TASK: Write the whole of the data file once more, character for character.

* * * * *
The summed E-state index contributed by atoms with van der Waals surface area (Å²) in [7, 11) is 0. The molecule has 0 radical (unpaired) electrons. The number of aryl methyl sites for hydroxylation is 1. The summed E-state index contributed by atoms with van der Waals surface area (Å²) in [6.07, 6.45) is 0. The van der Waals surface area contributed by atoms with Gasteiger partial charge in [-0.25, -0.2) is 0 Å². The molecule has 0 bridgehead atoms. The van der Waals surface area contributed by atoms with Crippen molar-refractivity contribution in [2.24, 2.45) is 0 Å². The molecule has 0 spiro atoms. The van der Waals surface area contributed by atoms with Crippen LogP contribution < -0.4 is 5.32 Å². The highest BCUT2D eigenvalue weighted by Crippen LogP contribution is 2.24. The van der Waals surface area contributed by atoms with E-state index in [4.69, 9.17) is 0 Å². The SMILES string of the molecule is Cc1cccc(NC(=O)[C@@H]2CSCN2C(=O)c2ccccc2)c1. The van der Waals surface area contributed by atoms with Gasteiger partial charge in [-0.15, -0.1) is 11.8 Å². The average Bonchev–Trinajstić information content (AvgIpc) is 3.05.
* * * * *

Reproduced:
The summed E-state index contributed by atoms with van der Waals surface area (Å²) in [7, 11) is 0. The molecule has 0 radical (unpaired) electrons. The number of aryl methyl sites for hydroxylation is 1. The summed E-state index contributed by atoms with van der Waals surface area (Å²) in [6.07, 6.45) is 0. The van der Waals surface area contributed by atoms with Gasteiger partial charge in [-0.25, -0.2) is 0 Å². The molecule has 0 bridgehead atoms. The van der Waals surface area contributed by atoms with Crippen molar-refractivity contribution in [2.24, 2.45) is 0 Å². The molecule has 0 spiro atoms. The van der Waals surface area contributed by atoms with Crippen LogP contribution < -0.4 is 5.32 Å². The highest BCUT2D eigenvalue weighted by Crippen LogP contribution is 2.24. The van der Waals surface area contributed by atoms with E-state index in [4.69, 9.17) is 0 Å². The SMILES string of the molecule is Cc1cccc(NC(=O)[C@@H]2CSCN2C(=O)c2ccccc2)c1. The van der Waals surface area contributed by atoms with Gasteiger partial charge in [-0.15, -0.1) is 11.8 Å². The average Bonchev–Trinajstić information content (AvgIpc) is 3.05.